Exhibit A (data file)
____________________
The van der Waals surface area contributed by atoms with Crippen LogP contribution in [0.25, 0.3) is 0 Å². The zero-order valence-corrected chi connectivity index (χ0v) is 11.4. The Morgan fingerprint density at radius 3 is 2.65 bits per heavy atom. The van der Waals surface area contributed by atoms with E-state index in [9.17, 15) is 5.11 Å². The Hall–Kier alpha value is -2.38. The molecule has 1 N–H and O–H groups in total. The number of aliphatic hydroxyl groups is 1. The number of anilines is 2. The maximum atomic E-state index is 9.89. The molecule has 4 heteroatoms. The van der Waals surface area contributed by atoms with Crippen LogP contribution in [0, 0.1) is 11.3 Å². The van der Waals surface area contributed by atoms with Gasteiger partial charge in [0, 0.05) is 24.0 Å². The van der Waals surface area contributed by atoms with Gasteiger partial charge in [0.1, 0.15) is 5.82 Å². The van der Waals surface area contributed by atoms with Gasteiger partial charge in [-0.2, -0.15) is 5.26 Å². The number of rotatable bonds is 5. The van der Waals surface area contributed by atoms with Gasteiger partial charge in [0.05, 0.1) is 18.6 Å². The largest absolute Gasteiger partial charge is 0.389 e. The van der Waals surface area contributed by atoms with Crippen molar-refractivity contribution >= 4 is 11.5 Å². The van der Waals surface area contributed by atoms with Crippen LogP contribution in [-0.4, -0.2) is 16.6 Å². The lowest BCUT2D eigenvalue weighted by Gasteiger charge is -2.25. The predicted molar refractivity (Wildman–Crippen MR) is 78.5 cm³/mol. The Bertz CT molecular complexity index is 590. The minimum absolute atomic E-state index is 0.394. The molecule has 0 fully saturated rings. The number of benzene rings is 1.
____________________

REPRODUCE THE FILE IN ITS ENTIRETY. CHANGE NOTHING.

The van der Waals surface area contributed by atoms with Crippen LogP contribution in [0.25, 0.3) is 0 Å². The zero-order valence-corrected chi connectivity index (χ0v) is 11.4. The Morgan fingerprint density at radius 3 is 2.65 bits per heavy atom. The van der Waals surface area contributed by atoms with E-state index in [9.17, 15) is 5.11 Å². The Hall–Kier alpha value is -2.38. The molecule has 1 N–H and O–H groups in total. The number of aliphatic hydroxyl groups is 1. The number of anilines is 2. The maximum atomic E-state index is 9.89. The molecule has 4 heteroatoms. The van der Waals surface area contributed by atoms with Crippen LogP contribution in [0, 0.1) is 11.3 Å². The van der Waals surface area contributed by atoms with Gasteiger partial charge in [0, 0.05) is 24.0 Å². The van der Waals surface area contributed by atoms with Gasteiger partial charge in [0.1, 0.15) is 5.82 Å². The van der Waals surface area contributed by atoms with Gasteiger partial charge in [-0.2, -0.15) is 5.26 Å². The number of rotatable bonds is 5. The van der Waals surface area contributed by atoms with Gasteiger partial charge in [0.05, 0.1) is 18.6 Å². The largest absolute Gasteiger partial charge is 0.389 e. The van der Waals surface area contributed by atoms with Crippen molar-refractivity contribution >= 4 is 11.5 Å². The van der Waals surface area contributed by atoms with Crippen LogP contribution in [-0.4, -0.2) is 16.6 Å². The lowest BCUT2D eigenvalue weighted by Gasteiger charge is -2.25. The predicted molar refractivity (Wildman–Crippen MR) is 78.5 cm³/mol. The Bertz CT molecular complexity index is 590. The minimum absolute atomic E-state index is 0.394. The molecule has 0 fully saturated rings. The number of benzene rings is 1.